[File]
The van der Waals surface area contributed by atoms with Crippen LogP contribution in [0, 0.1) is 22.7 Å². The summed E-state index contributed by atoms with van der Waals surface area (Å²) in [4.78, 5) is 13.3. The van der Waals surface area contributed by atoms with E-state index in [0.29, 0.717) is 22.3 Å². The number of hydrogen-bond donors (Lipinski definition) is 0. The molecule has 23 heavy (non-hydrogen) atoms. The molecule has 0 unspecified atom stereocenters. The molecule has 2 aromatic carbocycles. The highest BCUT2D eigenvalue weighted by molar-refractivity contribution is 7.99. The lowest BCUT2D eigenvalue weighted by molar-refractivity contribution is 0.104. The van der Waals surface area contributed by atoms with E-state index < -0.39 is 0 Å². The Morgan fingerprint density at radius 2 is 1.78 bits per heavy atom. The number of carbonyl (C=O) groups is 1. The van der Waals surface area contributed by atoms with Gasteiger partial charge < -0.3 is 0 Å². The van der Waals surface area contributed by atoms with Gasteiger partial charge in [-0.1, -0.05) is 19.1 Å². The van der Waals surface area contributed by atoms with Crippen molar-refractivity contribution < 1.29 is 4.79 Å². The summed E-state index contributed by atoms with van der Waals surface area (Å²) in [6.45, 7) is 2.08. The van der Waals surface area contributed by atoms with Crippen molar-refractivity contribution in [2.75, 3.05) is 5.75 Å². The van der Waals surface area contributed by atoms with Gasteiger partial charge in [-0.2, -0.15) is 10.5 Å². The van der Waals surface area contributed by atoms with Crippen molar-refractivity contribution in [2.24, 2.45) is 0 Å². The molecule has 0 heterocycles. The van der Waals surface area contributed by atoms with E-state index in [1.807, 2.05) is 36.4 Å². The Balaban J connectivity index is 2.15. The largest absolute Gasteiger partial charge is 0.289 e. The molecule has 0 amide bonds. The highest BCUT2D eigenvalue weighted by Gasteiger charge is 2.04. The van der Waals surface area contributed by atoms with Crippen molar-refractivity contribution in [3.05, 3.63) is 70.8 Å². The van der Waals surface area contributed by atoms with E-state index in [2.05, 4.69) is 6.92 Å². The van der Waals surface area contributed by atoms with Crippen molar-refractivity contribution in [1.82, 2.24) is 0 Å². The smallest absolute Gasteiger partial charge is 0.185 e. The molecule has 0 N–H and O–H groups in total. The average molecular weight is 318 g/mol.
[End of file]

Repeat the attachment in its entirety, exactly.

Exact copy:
The van der Waals surface area contributed by atoms with Crippen LogP contribution in [0, 0.1) is 22.7 Å². The summed E-state index contributed by atoms with van der Waals surface area (Å²) in [4.78, 5) is 13.3. The van der Waals surface area contributed by atoms with E-state index in [0.29, 0.717) is 22.3 Å². The number of hydrogen-bond donors (Lipinski definition) is 0. The molecule has 23 heavy (non-hydrogen) atoms. The molecule has 0 unspecified atom stereocenters. The molecule has 2 aromatic carbocycles. The highest BCUT2D eigenvalue weighted by molar-refractivity contribution is 7.99. The lowest BCUT2D eigenvalue weighted by molar-refractivity contribution is 0.104. The van der Waals surface area contributed by atoms with E-state index < -0.39 is 0 Å². The Morgan fingerprint density at radius 2 is 1.78 bits per heavy atom. The number of carbonyl (C=O) groups is 1. The van der Waals surface area contributed by atoms with Gasteiger partial charge < -0.3 is 0 Å². The van der Waals surface area contributed by atoms with Gasteiger partial charge in [-0.1, -0.05) is 19.1 Å². The van der Waals surface area contributed by atoms with Crippen molar-refractivity contribution < 1.29 is 4.79 Å². The summed E-state index contributed by atoms with van der Waals surface area (Å²) in [6.45, 7) is 2.08. The van der Waals surface area contributed by atoms with Crippen molar-refractivity contribution in [2.75, 3.05) is 5.75 Å². The van der Waals surface area contributed by atoms with Gasteiger partial charge in [-0.2, -0.15) is 10.5 Å². The van der Waals surface area contributed by atoms with Crippen molar-refractivity contribution in [2.24, 2.45) is 0 Å². The molecule has 0 heterocycles. The van der Waals surface area contributed by atoms with E-state index in [1.807, 2.05) is 36.4 Å². The Balaban J connectivity index is 2.15. The largest absolute Gasteiger partial charge is 0.289 e. The molecule has 0 amide bonds. The highest BCUT2D eigenvalue weighted by Gasteiger charge is 2.04. The van der Waals surface area contributed by atoms with Crippen molar-refractivity contribution in [3.05, 3.63) is 70.8 Å². The van der Waals surface area contributed by atoms with E-state index in [2.05, 4.69) is 6.92 Å². The van der Waals surface area contributed by atoms with Crippen molar-refractivity contribution in [1.82, 2.24) is 0 Å². The smallest absolute Gasteiger partial charge is 0.185 e. The molecule has 0 N–H and O–H groups in total. The average molecular weight is 318 g/mol.